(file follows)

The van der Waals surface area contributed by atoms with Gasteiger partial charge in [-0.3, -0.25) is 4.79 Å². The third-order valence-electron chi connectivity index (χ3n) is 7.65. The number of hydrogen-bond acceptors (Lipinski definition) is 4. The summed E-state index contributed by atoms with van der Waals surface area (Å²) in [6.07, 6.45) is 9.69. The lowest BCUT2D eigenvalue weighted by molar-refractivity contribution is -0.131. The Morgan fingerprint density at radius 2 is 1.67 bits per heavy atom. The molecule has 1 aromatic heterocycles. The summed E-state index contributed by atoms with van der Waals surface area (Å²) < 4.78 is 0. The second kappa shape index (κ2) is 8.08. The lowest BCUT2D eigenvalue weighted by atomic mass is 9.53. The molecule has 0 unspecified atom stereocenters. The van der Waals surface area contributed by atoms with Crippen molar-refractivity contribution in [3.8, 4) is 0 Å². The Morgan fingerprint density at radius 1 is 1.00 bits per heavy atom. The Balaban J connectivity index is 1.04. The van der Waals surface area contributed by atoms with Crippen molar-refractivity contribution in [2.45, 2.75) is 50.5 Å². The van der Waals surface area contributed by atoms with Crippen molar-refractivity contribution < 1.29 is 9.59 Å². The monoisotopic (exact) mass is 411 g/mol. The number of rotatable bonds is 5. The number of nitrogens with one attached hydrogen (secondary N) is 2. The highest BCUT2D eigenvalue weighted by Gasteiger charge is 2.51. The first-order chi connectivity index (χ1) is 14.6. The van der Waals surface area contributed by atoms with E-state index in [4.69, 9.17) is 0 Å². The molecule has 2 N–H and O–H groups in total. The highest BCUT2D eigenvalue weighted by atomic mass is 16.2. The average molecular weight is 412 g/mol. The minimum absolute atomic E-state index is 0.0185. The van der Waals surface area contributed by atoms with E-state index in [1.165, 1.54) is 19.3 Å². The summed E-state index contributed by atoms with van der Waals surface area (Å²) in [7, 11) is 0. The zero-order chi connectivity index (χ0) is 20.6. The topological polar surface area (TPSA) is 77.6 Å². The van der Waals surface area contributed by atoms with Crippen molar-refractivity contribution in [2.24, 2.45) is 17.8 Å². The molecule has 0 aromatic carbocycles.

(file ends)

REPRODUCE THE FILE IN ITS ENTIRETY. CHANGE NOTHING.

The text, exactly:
The van der Waals surface area contributed by atoms with Gasteiger partial charge in [-0.3, -0.25) is 4.79 Å². The third-order valence-electron chi connectivity index (χ3n) is 7.65. The number of hydrogen-bond acceptors (Lipinski definition) is 4. The summed E-state index contributed by atoms with van der Waals surface area (Å²) in [6.07, 6.45) is 9.69. The lowest BCUT2D eigenvalue weighted by molar-refractivity contribution is -0.131. The Morgan fingerprint density at radius 2 is 1.67 bits per heavy atom. The molecule has 1 aromatic heterocycles. The summed E-state index contributed by atoms with van der Waals surface area (Å²) < 4.78 is 0. The second kappa shape index (κ2) is 8.08. The lowest BCUT2D eigenvalue weighted by atomic mass is 9.53. The molecule has 0 unspecified atom stereocenters. The van der Waals surface area contributed by atoms with Crippen molar-refractivity contribution in [3.8, 4) is 0 Å². The Morgan fingerprint density at radius 1 is 1.00 bits per heavy atom. The Balaban J connectivity index is 1.04. The van der Waals surface area contributed by atoms with Crippen molar-refractivity contribution in [2.45, 2.75) is 50.5 Å². The van der Waals surface area contributed by atoms with Crippen molar-refractivity contribution < 1.29 is 9.59 Å². The monoisotopic (exact) mass is 411 g/mol. The number of rotatable bonds is 5. The number of nitrogens with one attached hydrogen (secondary N) is 2. The highest BCUT2D eigenvalue weighted by Gasteiger charge is 2.51. The first-order chi connectivity index (χ1) is 14.6. The van der Waals surface area contributed by atoms with E-state index in [4.69, 9.17) is 0 Å². The molecule has 2 N–H and O–H groups in total. The highest BCUT2D eigenvalue weighted by atomic mass is 16.2. The average molecular weight is 412 g/mol. The minimum absolute atomic E-state index is 0.0185. The van der Waals surface area contributed by atoms with E-state index in [1.165, 1.54) is 19.3 Å². The summed E-state index contributed by atoms with van der Waals surface area (Å²) in [7, 11) is 0. The zero-order chi connectivity index (χ0) is 20.6. The topological polar surface area (TPSA) is 77.6 Å². The van der Waals surface area contributed by atoms with Crippen molar-refractivity contribution in [2.24, 2.45) is 17.8 Å². The molecule has 0 aromatic carbocycles.